• The UK and WHO guidelines do not recommend restrictions on the use of efavirenz in pregnancy or women desiring to have children.

Choosing Wisely

Dr. Solow, Dr. Kazi, and Dr. Makris recently published the 2014 Update in Rheumatology in the Annals of Internal Medicine. In it, they highlight the Choosing Wisely Campaign and the Top 5 Tests Rheumatologists Should Question:

1. Do not test antinuclear antibody subserologies without a positive antinuclear antibody titer and clinical suspicion of immune-mediated disease (Grade 1C).

2. Do not test for Lyme disease as a cause of musculoskeletal symptoms without an exposure history and appropriate examination findings (Grade 1A).

3. Do not perform magnetic resonance imaging of the peripheral joints to routinely monitor inflammatory arthritis (Grade 1B).

4. Do not prescribe biologic agents for RA before a trial of methotrexate (or other conventional nonbiologic DMARD) (Grade 1A).

5. Do not routinely repeat dual-energy x-ray absorptiometry scans more often than once every 2 years (Grade 1C).

Immunization of the Immunocompromised

We all know the standard dictum: no live vaccines for patients with a compromised immune system. Sounds easy enough! In the clinic, however, it can be difficult to discern to which patients this dogma should apply. At the point of care, it can be even more difficult to remember which vaccines are live, as opposed to inactivated. Take a look at some of the important secondary immunodeficiencies and the live virus vaccines that should be avoided in this population.

  • SELECTED SECONDARY IMMUNODEFICIENCIES (adapted from Mahon et al. The Immunocompromised Patient. Can Fam Physician 1987; 33:349-359).

    • Drugs: corticosteroids (≥ prednisone 20 mg/day equivalent for 2 weeks or more, and within 3 months of stopping), azathioprine, cytotoxic agents, TNF-inhibitors, radiotherapy
    • Diabetes Mellitus
    • Infection: AIDS, influenza, miliary TB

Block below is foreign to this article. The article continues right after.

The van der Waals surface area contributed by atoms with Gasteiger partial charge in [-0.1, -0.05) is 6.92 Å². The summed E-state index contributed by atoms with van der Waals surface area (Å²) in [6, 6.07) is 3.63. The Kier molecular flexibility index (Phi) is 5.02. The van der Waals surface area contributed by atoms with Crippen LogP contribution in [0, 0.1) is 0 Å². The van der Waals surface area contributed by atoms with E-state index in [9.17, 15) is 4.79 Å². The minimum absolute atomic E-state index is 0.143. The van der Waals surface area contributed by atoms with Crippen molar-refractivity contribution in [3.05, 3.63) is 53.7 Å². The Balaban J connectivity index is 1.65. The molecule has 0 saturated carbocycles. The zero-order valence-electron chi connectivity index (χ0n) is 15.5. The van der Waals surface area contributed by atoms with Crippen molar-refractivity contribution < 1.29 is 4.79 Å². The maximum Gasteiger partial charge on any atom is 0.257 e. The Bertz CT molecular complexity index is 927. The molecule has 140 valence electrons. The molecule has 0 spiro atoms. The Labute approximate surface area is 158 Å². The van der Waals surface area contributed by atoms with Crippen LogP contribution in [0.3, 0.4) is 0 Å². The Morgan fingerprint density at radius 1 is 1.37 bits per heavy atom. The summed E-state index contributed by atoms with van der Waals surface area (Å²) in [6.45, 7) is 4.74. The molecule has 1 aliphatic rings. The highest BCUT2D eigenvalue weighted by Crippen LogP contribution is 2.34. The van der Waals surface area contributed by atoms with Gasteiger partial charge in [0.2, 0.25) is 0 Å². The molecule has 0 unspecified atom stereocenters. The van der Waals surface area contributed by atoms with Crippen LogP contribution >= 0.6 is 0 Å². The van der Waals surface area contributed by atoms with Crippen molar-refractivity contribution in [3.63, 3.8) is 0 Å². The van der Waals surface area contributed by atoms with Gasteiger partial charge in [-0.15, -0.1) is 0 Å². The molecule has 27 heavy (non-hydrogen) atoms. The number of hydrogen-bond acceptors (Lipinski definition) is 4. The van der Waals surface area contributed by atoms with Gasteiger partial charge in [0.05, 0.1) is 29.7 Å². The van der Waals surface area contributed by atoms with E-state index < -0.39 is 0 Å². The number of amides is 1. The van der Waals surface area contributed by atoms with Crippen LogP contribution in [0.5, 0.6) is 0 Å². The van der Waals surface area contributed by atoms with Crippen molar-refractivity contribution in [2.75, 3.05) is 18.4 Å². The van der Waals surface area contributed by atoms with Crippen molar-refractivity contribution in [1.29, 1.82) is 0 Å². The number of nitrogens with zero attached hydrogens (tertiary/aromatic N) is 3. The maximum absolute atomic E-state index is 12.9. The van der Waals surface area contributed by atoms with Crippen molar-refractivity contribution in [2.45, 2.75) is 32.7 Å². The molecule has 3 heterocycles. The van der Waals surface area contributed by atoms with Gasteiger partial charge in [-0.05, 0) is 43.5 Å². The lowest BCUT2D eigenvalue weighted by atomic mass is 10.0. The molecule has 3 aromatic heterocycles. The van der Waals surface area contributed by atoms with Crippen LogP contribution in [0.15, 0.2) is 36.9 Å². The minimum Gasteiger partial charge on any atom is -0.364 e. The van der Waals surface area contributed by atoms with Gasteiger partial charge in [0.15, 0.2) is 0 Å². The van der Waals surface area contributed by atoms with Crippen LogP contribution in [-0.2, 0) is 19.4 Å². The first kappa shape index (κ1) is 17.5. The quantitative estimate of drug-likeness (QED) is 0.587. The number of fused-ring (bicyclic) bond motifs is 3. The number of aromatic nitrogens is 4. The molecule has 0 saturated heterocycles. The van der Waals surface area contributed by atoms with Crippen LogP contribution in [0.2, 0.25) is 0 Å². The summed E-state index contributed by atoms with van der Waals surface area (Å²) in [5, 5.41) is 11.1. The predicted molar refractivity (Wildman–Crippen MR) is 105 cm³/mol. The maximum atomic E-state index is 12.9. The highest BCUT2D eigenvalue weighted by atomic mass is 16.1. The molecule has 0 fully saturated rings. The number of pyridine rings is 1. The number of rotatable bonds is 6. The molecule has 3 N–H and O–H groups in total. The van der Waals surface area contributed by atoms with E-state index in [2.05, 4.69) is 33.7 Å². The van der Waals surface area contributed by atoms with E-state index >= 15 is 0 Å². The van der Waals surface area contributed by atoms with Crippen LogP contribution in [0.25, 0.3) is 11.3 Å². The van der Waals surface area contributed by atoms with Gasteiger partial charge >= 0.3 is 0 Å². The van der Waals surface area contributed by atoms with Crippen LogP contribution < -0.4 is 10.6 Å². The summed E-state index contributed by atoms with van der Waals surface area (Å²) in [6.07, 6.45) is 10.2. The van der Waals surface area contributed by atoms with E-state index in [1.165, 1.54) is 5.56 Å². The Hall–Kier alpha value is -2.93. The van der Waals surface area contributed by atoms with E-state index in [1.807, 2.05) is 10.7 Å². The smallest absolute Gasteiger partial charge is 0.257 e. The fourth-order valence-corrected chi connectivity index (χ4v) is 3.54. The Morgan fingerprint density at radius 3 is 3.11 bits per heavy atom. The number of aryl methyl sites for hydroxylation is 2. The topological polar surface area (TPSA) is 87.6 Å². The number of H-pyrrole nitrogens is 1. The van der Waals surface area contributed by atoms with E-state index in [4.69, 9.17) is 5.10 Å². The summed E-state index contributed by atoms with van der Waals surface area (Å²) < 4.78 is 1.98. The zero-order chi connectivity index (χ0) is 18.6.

• Alcoholism
    • Chronic renal failure
    • Hematological disease (i.e. neutropenia, lymphomas, leukemias, multiple myeloma)
    • Splenectomy
    • Severe protein-calorie malnutrition
    • Protein-losing states (nephrotic syndrome, thermal burns, protein-losing enteropathies)

Take a look at the full IDSA vaccination guidelines here.

Utility of MRI in Evaluating Inflammatory Myopathies

Today at VA Morning Report we talked about the utility of MRI in evaluating a patient with suspected inflammatory myopathy. MRI with STIR can accurately detect the extent and intensity of muscle inflammation. STIR stands for Short TI Inversion Recovery, as it suppresses signaling from fat on MRI. The advantage of MRI is that it can assess large areas of muscle which can reduce sampling error. However, it is not specific to a particular disease and can’t distinguish rhabdomyolysis, muscular dystrophy, or metabolic myopathy.

Image below is MRI with STIR of proximal lower extremities. White arrows show symmetrical hyperintensity in the muscles of the proximal lower extremities due to juvenile dermatomyositis. 


(Credit Image: Indiana University School of Medicine Department of Radiology)

Check out this short review of MRI findings in myopathies:

MRI Findings in Inflammatory Muscle Diseases and Their Noninflammatory Mimics

Ask the expert: What do you mean I can’t eat meat!?!?

Continuing our series of posts, “Ask the Expert”, Dr. Dave Khan, Professor of Internal Medicine in the Division of Allergy and Immunology at UT Southwestern, summarizes the findings of a recently discovered allergy to certain meats. 

Delayed meat anaphylaxis: A New Type of Food Allergy

“Within the last 7 years, an identification of a new type of food allergy has been discovered. The story begins with the realization that patients treated with the monoclonal antibody cetuximab, developed anaphylaxis with the first infusion. The majority of these reports were localized to the Southeast United States. A detailed investigation of the serum led to the identification of preexisting IgE antibodies to the oligosaccharide galactose-a-1,3 galactose (alpha-gal). Identification of IgE to alpha-gal led to the realization that IgE was associated with a novel form of food allergy. These patients reported urticaria or anaphylaxis starting 3-6 hours after eating beef, pork, or lamb. While cases of alpha-gal IgE have been reported in Europe and Australia, in the U.S., most cases have occurred in the Southeast. Scott Commins from the Univ. of Virginia has investigated this phenomenon and has identified that bites from the lone star tick are associated and likely causal of the alpha-gal IgE response. Recent reports from Commins’ group has confirmed the delayed nature of the reactions and basophil activation studies indicate that the relevant antigen does not enter the bloodstream until 3-5 hours after consumption of red meat, resulting in the delayed appearance of the allergic reaction. While less common in Texas (I have only seen one case), the discovery of this form of delayed food anaphylaxis has certainly reshaped how we evaluate patients with anaphylaxis.”

Thanks to Dr. Khan for contributing to the post! 


Lone Star Tick

Credit: CDC Public Image Library

UTSW Internal Medicine